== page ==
This Thursday, 13th May 2021, 27-year-old Mohamad H., father of four children, has to stand trial in Mytilene, Lesvos. Mohamad H., who tried to save his own life and that of the 33 passengers on board during a shipwreck, is charged by Greek authorities with endangering the life of others and causing the death of two. For this, he is facing two life sentences and a further ten years imprisonment for each passenger.
On 2nd December 2020, Mohamad H., who had fled from war in Somalia to Turkey in early 2020, tried to reach Greece on a rubber boat together with 33 other people, including three children. In the middle of the Aegean sea, the boat got into distress. According to the Greek Migration Minister Notis Mitarachi, who blames the Turkish Coast Guard for the shipwreck, the group sent out a distress signal calling for help. Mohamad H., a refugee himself with no experience in seafaring, tried everything he could to prevent a shipwreck and steer the boat somehow safely ashore – this was later confirmed by the other passengers who stated that Mohamad H. tried to save everyone’s life.
Sadly, he did not succeed. The rubber boat capsized close to the island of Lesvos. Women, men, and children were thrown into the water; two young women did not survive.
Mohamad H. and the other survivors were pulled out of the water by the Greek coast guard and brought to Mytilene port, Lesvos. There, after nearly drowning just moments before, Mohamad H. was arrested for “driving the boat” and consequently charged with the “illegal transportation of third-country nationals into Greek territory” (smuggling). Additionally, he was charged with endangering the life of 32 people under aggravating circumstances. Later on, after the missing women were found dead, he was also charged with causing the death of two. He has since been in prison awaiting trial on the island of Chios.
We condemn such blatant injustice and severe attacks on the right to asylum. With the lack of safe and legal pathways to enter Europe and claim asylum, people seeking safety have no other choice than to embark on perilous journeys.
We stand in solidarity with Mohamad H., who is clearly being used as a scapegoat to divert attention from the responsibility that the E.U. and its ever-increasing closure of borders carry for these deaths.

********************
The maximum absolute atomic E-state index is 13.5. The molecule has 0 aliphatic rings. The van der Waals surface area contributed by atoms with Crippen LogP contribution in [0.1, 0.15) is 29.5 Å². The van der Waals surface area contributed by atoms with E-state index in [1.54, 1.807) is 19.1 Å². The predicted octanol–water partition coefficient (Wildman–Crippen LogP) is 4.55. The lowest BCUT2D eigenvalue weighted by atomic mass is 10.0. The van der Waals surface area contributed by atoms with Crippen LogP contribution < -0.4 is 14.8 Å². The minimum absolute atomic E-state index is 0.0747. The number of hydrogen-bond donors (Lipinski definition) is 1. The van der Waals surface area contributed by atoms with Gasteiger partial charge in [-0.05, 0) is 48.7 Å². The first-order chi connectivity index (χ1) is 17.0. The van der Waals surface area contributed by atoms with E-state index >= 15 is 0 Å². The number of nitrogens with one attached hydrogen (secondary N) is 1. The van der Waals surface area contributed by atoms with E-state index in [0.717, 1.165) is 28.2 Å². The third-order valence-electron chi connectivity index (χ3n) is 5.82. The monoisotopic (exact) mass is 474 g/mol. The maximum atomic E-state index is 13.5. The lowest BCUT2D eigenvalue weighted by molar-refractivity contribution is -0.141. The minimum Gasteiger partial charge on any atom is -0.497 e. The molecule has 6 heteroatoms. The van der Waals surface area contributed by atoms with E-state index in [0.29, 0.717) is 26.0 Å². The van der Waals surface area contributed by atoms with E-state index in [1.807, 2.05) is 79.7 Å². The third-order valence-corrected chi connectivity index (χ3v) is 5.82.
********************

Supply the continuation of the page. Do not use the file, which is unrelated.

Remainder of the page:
Instead of being threatened with life in prison, Mohamad H. should receive the care he needs after suffering such a traumatic experience.
Instead of being threatened with life in prison, Mohamad M. should be thanked and celebrated for trying to save the life of 33 people.
The lawyers Dimitris Choulis and Alexandros Georgoulis, who will represent Mohamad H. in his upcoming trial, state: “The Greek Law for migration is very strict – just touching the wheel is enough to be sentenced to many years in prison as a ‘smuggler.’ However, we have to remember that the Greek law in article 25 of the Penal Code contains the so-called ’emergency situation’ as a reason not to convict a person breaking a law ‘under distress and to prevent an unavoidable danger.’ This argument has never been accepted by the Greek Courts so far but when the minister himself accuses the Turkish Coast Guard of causing the shipwreck, it becomes absolutely clear that the accused tried to prevent the death of more people and his ‘driving’ the boat wasn’t a decision but a necessity. It’s time to start applying all of the Greek Law and not only the parts of it that help to criminalize asylum seekers.”
The case of Mohamad H. is unfortunately not an isolated case but paradigmatic for yet another facet of Europe’s policy of closing borders and deterrence. As documented by CPT – Aegean Migrant Solidarity, borderline-europe, and Deportation Monitoring Aegean, the filing of such charges against migrants arriving on the Greek islands have been systematically used by the Greek state for several years.
The basis for this is Greek legislation that considers any person found to have driven a vehicle across Greek borders carrying people seeking protection as a smuggler. The arrests that follow these often-unfounded accusations of smuggling are arbitrary, and the trials flout basic standards of fairness. Police officers might accuse the person holding the tiller to steer the boat, or the one who communicated with the coast guard to call for help, or simply someone who speaks English, of being a smuggler. Without sufficient evidence, they are usually arrested upon arrival and kept in pre-trial detention for months. When their case finally comes to court, their trials average only 38 minutes in length, leading to an average sentence of 44 years and fines over 370.000 Euro. Most recently, the young Syrian K.S. was sentenced to 52 years in prison and a fine of 242.000 Euros.
While “smuggling” accusations against European sea rescuers gain a lot of media attention, the everyday practice of incarcerating non-Europeans on the Greek islands goes almost unnoticed. However, they constitute the majority of those arrested and imprisoned on allegations of “smuggling” and “aiding illegal immigration.”
The initiatives borderline-europe, CPT – Aegean Migrant Solidarity, and You Can’t Evict Solidarity will follow the trial in solidarity. We call on Greece and the European Union to stop criminalizing people because they are seeking safety, end the arbitrary detention of refugees and migrants accused of smuggling, and for the acquittal and immediate release of the defendant.